There are so many valuable things I’ve learned in my twenty-seven years of life. Working with kids always leaves me wanting to teach these lessons to the amazing little people I meet every day. This is especially true when it comes to the teenage girls. It’s painful to see so many of them who remind me of myself at that age. I want to tell them that high school drama isn’t going to matter in a few years. I want to tell them to let it all roll off their backs and just enjoy their youth. I want to tell them they don’t need someone else’s love to make them happy, that happiness is something we get to choose, that comes from inside us. But I don’t say any of this.
I don’t say it, because all of these things were said to me a million times as a teenager. It’s frustrating to grow up and realize it was all true. So why couldn’t I believe it back then? Why did I have to suffer long enough to learn these lessons for myself? And what is it that finally allowed me to accept these messages? It certainly isn’t just getting older. I know many people that are adults and haven’t yet embraced these truths I now hold so dear.
While I may not have an explanation for all of these questions, I did listen to a podcast recently that shed some light on the situation. Our brains simply learn better through personal experience than they do by being taught by someone else. So no matter how much we want to spare our own children and the young people in our lives from unnecessary suffering by just telling them what we’ve learned from ours, it isn’t going to work. Perhaps that suffering isn’t totally unnecessary after all. This is why Socrates didn’t go around preaching the things he knew. Rather, he asked his neighbors questions, nudging them towards their own truths. This is why therapists don’t just tell you what you need to do. They help you discover these answers for yourself. When we realize an answer or solution on our own, it hits us differently.
I suppose this is also why telling people about veganism never seems to change their minds at all. There is truly nothing I can say to someone that will make them go vegan. Deep down I think I’ve always known this. I think all vegans do to some extent. After all, most of us were once the meat-eaters shrugging our shoulders at all the information we now desperately try to show others. In the same way, I’ll never be able to get a teenager to realize that high school doesn’t matter, that their emotions won’t be this intense forever. I certainly didn’t believe it when it was told to me. It feels like I hardly even heard what these adults were saying at all. If anything, I resented them for acting like my problems weren’t real. As if I was choosing to feel the way I felt. Hell, I don’t think I realized the importance of loving myself and not waiting for someone else to come and make me happy until I was like 25!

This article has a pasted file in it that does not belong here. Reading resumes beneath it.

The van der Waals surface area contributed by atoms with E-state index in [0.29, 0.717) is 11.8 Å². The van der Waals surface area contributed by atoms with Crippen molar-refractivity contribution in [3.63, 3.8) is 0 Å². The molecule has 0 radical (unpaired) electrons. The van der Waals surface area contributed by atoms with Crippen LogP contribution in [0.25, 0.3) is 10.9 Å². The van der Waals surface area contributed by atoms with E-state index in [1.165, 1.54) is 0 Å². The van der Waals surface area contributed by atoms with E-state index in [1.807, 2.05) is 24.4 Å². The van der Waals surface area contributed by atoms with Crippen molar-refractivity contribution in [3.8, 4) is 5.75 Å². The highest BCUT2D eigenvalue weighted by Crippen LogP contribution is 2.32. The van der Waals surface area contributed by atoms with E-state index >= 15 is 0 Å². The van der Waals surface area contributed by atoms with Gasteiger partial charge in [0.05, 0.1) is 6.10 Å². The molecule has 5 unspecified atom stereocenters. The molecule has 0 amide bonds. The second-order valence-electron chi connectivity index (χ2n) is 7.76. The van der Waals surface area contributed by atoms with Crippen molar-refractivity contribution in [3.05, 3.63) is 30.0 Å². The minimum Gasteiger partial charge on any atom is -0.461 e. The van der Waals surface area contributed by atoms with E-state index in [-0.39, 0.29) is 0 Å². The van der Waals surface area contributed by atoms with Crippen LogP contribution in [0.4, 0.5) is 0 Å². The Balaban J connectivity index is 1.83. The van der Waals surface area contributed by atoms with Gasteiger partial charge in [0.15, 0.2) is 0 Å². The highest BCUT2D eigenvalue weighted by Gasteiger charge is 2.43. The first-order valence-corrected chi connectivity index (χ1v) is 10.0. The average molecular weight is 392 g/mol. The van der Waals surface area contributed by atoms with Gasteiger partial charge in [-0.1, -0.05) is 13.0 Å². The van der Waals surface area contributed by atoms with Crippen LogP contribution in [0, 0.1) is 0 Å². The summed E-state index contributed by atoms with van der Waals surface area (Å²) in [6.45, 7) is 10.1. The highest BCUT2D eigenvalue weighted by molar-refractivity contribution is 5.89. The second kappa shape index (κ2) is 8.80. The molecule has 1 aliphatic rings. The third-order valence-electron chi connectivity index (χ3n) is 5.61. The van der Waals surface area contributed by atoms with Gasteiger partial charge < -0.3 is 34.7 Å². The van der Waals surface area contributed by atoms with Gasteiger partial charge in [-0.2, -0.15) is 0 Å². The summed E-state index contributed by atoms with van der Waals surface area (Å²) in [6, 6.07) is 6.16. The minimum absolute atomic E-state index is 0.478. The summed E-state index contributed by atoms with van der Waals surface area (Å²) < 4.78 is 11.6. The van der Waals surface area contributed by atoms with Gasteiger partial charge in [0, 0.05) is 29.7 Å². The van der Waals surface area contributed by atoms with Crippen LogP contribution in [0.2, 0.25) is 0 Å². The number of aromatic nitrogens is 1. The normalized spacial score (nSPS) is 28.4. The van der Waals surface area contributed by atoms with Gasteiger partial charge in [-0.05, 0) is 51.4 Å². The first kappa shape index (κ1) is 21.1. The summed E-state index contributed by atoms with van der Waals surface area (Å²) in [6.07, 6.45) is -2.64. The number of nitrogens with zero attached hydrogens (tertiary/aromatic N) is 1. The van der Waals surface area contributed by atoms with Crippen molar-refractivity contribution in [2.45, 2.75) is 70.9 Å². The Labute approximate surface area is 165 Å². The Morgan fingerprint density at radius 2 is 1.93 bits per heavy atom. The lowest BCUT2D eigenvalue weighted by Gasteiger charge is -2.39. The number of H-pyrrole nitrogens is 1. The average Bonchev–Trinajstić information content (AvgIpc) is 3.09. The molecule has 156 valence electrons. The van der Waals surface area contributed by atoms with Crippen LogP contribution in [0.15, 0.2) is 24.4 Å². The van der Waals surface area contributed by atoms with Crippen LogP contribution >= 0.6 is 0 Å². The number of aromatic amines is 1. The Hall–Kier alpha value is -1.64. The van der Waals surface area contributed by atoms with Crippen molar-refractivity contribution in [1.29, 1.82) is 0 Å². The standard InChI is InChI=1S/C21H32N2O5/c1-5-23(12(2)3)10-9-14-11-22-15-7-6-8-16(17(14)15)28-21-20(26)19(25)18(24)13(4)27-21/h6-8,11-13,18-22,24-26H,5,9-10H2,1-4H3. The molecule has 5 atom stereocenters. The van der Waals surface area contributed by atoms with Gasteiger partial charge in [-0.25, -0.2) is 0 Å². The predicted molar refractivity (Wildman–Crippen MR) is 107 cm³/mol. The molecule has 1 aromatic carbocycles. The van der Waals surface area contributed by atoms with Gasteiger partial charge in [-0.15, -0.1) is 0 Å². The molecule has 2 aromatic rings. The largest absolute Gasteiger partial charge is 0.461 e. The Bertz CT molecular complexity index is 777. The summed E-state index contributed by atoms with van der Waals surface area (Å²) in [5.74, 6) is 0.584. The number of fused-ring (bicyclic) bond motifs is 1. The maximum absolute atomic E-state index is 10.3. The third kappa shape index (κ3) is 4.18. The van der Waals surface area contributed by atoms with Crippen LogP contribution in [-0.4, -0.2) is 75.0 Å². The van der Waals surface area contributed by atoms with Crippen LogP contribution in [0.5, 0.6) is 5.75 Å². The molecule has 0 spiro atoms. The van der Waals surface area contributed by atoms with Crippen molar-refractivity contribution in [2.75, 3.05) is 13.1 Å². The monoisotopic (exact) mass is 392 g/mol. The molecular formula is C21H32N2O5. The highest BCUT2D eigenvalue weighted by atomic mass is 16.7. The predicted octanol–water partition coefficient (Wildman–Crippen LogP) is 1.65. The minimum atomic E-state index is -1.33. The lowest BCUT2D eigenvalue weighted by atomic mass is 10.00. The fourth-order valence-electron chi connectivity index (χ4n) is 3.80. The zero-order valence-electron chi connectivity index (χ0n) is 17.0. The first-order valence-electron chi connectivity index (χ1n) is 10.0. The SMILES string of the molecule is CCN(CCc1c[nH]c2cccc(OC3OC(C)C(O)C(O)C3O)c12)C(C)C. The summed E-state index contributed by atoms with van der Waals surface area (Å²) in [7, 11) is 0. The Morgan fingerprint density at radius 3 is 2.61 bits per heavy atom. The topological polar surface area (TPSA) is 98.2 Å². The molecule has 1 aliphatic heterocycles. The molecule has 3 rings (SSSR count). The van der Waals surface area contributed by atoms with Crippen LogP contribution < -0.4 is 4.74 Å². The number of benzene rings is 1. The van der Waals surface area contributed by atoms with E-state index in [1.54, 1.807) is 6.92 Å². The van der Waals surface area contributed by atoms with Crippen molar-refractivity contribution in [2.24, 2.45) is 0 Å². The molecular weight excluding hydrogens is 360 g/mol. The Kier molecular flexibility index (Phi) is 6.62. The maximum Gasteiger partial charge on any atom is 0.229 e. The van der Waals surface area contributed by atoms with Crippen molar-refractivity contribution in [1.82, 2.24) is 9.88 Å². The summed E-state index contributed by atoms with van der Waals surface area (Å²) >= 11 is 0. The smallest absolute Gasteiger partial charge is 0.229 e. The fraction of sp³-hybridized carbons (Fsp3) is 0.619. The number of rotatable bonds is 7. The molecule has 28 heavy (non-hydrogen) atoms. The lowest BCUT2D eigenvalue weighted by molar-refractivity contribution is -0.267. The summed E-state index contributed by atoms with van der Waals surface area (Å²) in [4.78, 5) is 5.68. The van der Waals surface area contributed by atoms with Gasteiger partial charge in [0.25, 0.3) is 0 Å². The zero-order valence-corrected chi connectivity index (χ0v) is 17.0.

While the idea of needing to learn something for yourself for it to stick makes perfect sense to me, it doesn’t make it any less frustrating. I feel helpless to make any kind of difference at all. I’m left biting my tongue, just hoping that somehow these people will find their way on their own. The hardest part is I don’t even know how to turn them in the right direction. I don’t know the right questions to ask them. I’m not Socrates. I’m not a therapist. And worst of all, I don’t even know how I eventually made these connections in my own head!
With Veganism, I’m ashamed to say, I think it was a total accident. I didn’t have this noble, benevolent change of heart one day. I went vegan for purely selfish reasons. Then once I was already living that way, my cognitive dissonance about eating animals lifted and I was able to see things as they truly are. However, when it comes to my personal life lessons about self-love and letting go, I have no clue how I came around to them. Especially knowing the kind of teenager I was. Never in a million years would I have thought I’d become the person I am today. The only thing I can think of is that maybe it was because I started a yoga practice. Even when you approach it for purely exercise or weight loss reasons, something about the physical practice clears away the clouds inside of you and teaches you the most important things in life without you even realizing it.
Honestly, now that I think about it, I’m starting to see how my biggest insecurities and struggles have actually been the things that led me exactly where I needed to be. Both yoga and veganism were only of interest to me at first to the extent that they could help me lose weight. Yet despite neither really doing that, I was given things far more important. Now these things are core parts of my identity, things I practice every single day, things that bring me closer to that all encompassing loving kindness and peace that I’ve always urned for. If I had been born into a itty bitty, “perfect” body I doubt I would have found the things that really give my life meaning. And I certainly wouldn’t start eating animal products again and give up yoga for something as silly as physical appearance.
I guess ultimately all we can do for the kids and other people in our lives that are struggling is be there for them. We may not be able to spare them the suffering we all experience in this life, but maybe we can at least show them by example that, though we may suffer, it’ll be worth it one day. We can’t take away their problems or expose those problems as mere shadows on a cave wall, but we can sit next to them and hold their hands while they work to figure it out for themselves. We can only offer our compassion and our unconditional love and acceptance. And maybe that’s better than any lesson we try to teach anyway.